From the Amsterdam News
After more than two years in office, the first president of African descent finally made his way to the historic cultural and intellectual center of Black America, Harlem.
And for many in the Harlem community, his visit was nothing short of a big letdown.
The president made two stops: at Harlem’s new “it” spot the Red Rooster (a restaurant), and at the always tony Studio Museum of Harlem (the place that is the beneficiary of a favorite charity soirée of the up-and-coming and arrived Black professional class of New York City).
But the DNC events in Harlem saw few Black professionals or members of the Harlem establishment at last night’s events. While Harlem’s Black politicos were well represented at the Studio Museum, and the president gave shout-outs to Rangel, Dinkins, Perkins, Wright and Dickens, a casual scan of the audience showed that between 80 and 85 percent of the audience was neither African-American nor Latino, the core of the Harlem community.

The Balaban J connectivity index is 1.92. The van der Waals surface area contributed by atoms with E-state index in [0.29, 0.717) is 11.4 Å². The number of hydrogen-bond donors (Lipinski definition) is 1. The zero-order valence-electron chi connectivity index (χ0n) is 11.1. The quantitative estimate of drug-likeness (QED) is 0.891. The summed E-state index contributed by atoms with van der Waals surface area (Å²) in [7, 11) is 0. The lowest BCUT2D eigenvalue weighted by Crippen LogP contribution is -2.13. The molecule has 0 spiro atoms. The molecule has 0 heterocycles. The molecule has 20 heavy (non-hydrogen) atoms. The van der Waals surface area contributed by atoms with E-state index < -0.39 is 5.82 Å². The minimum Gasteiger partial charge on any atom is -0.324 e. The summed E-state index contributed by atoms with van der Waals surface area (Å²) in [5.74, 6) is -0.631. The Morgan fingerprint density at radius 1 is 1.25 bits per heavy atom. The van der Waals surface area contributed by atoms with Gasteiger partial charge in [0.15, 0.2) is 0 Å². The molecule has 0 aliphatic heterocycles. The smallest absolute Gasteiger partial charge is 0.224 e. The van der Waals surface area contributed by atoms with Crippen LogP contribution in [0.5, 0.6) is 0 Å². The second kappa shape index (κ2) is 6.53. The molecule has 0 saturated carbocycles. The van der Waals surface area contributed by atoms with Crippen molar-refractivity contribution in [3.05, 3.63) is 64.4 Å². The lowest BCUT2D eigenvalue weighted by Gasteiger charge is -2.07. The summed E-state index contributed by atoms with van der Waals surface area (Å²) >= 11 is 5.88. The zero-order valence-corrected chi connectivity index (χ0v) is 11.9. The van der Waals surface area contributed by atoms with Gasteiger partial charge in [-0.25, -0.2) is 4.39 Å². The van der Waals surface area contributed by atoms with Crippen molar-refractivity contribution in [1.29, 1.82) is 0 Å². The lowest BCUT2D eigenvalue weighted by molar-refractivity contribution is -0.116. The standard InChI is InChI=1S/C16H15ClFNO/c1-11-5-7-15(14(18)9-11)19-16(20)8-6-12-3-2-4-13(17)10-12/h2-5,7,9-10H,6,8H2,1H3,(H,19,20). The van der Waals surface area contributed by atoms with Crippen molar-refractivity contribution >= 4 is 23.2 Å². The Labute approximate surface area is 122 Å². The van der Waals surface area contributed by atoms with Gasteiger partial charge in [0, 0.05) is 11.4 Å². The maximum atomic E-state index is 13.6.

“I was thinking we would see more of the community and community leaders,” said State Sen. Bill Perkins. “These seem to be the early money people, the financial supporters,” he said.
Earlier in the evening some 50 people (one observer estimated there were four of five Black guests) forked over $30,800 apiece to attend the Democratic National Committee’s fundraiser at the Red Rooster. A block away, more than 200 demonstrators braved an icy windchill factor, many of them unemployed or barely earning in a year the amount requested for one night in Obama’s Harlem venture.